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25-Year-Old Man Posed As Hurricane Harvey Victim So He Could Play High School Basketball Again

A 25-year-old Dallas man was arrested on Friday for pretending to be a victim of Hurricane Harvey in order to play high school basketball.

In September, Sidney Bouvier Gilstrap-Portley allegedly enrolled fraudulently at Skyline High School, claiming to be a 17-year-old refugee of the storm that devastated southeast Texas last summer. Later in the fall, he transferred to Hillcrest High School, where he enlisted in the school's basketball team and dated a 14-year-old freshman girl.

Gilstrap-Portley was charged with tampering with government records and is currently out on bond. He enrolled at Skyline under the pseudonym Rashun Richardson, according to Dallas ISD spokeswoman Robyn Harris. The school opened its doors to displaced students after Hurricane Harvey inundated the Houston region with devastating floods.

"He took that as an opportunity to gain access to our schools. He was fairly savvy to be able to utilize that type of position, knowing that we were accepting Harvey students."

According to Dallas Morning News, Gilstrap-Portley transferred to Hillcrest High School in October, allegedly so that he could play basketball. The school accepted him on the premise of his story that he had been left homeless following the catastrophic storm. His cover was blown after former coaches recognized him from a collegiate basketball tournament that took place the previous spring.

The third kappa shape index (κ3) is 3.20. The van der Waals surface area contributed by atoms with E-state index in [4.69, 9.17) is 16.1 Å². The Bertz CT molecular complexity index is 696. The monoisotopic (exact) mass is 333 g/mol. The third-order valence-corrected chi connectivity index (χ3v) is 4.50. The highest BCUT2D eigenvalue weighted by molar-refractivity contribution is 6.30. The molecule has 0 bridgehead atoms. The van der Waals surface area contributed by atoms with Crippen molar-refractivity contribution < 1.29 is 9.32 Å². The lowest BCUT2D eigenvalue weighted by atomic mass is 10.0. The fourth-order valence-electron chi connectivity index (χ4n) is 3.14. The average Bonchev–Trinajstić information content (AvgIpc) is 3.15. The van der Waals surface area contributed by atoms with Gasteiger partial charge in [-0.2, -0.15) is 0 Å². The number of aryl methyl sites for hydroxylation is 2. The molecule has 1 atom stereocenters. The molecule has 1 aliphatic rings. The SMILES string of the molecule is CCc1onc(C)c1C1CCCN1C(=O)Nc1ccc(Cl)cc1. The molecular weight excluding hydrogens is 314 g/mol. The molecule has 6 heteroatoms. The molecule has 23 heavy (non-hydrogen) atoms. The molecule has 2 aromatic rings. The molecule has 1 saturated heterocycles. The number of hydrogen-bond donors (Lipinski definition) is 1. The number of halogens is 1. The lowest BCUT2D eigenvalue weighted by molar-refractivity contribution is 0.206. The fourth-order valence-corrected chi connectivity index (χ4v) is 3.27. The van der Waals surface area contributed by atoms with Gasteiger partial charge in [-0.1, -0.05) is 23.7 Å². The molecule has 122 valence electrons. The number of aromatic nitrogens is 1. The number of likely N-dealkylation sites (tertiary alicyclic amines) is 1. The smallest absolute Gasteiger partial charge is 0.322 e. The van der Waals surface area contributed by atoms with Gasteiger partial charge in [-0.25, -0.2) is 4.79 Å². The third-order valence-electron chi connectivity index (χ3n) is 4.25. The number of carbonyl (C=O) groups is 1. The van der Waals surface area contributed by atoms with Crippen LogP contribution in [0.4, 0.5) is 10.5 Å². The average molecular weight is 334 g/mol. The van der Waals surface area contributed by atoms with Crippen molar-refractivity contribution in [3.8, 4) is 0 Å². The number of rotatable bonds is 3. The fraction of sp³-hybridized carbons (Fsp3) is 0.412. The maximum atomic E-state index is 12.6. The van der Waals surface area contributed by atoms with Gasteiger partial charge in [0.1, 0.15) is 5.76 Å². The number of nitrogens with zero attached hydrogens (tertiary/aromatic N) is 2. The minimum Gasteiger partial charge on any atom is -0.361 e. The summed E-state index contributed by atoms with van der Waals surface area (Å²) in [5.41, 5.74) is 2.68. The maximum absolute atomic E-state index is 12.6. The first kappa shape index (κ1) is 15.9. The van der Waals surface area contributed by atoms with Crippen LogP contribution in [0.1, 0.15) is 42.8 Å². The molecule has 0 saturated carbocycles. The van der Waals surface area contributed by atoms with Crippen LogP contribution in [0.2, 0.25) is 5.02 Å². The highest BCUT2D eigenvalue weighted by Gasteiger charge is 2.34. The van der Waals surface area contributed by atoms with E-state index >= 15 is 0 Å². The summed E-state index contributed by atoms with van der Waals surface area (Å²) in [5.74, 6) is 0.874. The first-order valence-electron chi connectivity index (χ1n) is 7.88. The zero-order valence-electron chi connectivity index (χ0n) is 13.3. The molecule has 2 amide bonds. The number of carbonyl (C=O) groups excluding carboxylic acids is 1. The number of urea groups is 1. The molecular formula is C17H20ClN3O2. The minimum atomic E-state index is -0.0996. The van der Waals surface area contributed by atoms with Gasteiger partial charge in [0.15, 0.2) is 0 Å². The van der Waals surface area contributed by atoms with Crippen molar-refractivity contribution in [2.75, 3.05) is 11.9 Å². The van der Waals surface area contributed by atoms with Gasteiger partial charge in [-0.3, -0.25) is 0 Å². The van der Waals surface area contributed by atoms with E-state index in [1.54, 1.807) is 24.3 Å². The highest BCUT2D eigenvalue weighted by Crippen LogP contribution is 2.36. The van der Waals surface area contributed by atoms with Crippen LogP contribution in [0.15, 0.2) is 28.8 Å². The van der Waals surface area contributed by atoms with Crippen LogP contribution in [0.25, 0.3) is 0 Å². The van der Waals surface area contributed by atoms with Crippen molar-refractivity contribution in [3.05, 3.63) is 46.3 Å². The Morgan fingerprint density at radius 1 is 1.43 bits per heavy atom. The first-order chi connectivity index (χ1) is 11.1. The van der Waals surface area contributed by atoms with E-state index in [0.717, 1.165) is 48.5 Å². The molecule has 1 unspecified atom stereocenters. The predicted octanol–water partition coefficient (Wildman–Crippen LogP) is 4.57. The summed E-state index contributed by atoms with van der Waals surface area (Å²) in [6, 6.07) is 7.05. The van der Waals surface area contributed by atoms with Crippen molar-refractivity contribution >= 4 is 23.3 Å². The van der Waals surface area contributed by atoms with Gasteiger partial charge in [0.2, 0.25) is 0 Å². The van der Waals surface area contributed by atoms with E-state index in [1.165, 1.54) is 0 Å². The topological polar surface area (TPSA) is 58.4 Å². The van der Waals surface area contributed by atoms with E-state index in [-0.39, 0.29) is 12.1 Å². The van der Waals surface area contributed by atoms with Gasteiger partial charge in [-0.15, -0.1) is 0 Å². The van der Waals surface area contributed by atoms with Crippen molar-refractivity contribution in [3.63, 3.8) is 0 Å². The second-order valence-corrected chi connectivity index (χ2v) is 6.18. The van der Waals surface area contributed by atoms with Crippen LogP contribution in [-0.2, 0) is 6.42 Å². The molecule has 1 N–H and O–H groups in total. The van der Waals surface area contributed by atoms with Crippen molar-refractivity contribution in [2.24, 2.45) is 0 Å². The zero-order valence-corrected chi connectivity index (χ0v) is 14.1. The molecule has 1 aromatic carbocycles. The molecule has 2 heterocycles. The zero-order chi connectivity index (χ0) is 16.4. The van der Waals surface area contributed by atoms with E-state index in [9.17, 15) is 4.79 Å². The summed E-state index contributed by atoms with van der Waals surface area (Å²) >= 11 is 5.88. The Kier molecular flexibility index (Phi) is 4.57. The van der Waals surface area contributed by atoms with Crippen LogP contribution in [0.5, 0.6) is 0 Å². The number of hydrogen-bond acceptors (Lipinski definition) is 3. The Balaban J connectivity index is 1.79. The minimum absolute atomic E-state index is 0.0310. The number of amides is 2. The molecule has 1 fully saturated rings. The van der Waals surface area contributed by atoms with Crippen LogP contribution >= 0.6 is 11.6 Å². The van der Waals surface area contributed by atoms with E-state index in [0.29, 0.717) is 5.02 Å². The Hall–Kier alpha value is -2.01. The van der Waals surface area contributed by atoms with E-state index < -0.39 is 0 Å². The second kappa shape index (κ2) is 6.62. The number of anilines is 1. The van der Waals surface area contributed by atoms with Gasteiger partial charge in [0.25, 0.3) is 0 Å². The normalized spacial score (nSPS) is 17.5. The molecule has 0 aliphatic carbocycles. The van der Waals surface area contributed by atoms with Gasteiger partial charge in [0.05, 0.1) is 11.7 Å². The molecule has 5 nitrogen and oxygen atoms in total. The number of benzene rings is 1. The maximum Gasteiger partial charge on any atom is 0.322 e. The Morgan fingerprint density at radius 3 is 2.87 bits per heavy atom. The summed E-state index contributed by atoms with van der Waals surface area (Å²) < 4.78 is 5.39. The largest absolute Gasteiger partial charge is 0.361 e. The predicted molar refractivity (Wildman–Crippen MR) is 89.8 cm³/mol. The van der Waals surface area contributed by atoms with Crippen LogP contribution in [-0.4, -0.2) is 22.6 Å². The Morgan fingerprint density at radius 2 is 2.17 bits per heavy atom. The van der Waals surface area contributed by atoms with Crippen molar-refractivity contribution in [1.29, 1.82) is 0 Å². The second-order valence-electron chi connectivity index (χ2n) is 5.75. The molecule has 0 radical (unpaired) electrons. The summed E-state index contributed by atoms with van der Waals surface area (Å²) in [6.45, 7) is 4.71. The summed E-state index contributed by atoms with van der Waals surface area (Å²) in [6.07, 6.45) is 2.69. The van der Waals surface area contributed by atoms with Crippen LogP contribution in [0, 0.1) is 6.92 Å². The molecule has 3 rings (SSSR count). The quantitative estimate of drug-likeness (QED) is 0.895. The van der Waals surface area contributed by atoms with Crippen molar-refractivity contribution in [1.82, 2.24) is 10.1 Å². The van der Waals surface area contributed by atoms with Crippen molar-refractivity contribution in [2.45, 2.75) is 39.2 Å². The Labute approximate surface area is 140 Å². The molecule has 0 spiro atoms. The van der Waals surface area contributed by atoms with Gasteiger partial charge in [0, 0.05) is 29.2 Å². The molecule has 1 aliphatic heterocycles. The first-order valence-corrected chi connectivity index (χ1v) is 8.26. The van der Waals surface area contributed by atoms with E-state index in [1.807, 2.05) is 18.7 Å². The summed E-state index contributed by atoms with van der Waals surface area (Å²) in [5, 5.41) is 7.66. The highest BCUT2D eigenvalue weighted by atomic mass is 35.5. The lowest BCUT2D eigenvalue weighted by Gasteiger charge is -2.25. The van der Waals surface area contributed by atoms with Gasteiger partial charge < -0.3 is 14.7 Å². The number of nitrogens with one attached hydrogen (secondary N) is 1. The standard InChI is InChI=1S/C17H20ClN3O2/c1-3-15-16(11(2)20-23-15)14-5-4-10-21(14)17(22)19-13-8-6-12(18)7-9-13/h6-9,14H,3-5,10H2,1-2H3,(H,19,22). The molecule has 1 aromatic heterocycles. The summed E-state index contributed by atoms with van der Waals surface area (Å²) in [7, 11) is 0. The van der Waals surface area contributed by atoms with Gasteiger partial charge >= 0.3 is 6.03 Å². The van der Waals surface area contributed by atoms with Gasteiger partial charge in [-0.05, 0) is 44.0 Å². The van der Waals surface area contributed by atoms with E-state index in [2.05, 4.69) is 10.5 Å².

"He was a good kid," Phillip Randall, a basketball coach at North Mesquite High School, said. "I never had any problems out of him. That's why I was shocked when I heard that all this came out because that's not the kid that I knew." Randall wasn't the coach who knew him from the tournament, however, he had previously coached Gilstrap-Portley back in 2011.

The mother of the 14-year-old girl whom he dated was horrified at the news, and said that she never approved of the relationship in the first place. "It's unbelievable to me that he could get away with this," she said. "I don't know what, how [the school] let this slip through the cracks."

Hillcrest principal Chris Bayer apologized to students and their families, and expressed regret that his school's program to help those in need was so viciously exploited. He also notified the school district when he "became aware of a student enrolled at our school under false pretenses claiming to be a displaced Hurricane Harvey victim."

"We believe it is absolutely essential that every young person, especially in times of great difficulty, feels safe and secure, and that was the guiding principle when we were welcoming students displaced by the hurricane. "This is a unique situation that shows us areas that need improving when we open our doors to students in times of need."

Dallas ISD Superintendent Dr. Michael Hinojosa also issued a public apology, and said that the school district will be reviewing their policies to ensure that those who enroll with refugee status are properly vetted.

"We need to make sure we follow better protocols to try and prevent this from happening, but unfortunately this was almost like a perfect storm. To the parents, I apologize. You send your kid to be safe at school and to participate in extracurricular activities and this should not happen."

Twitter was understandably perplexed at the bizarre nature of the story.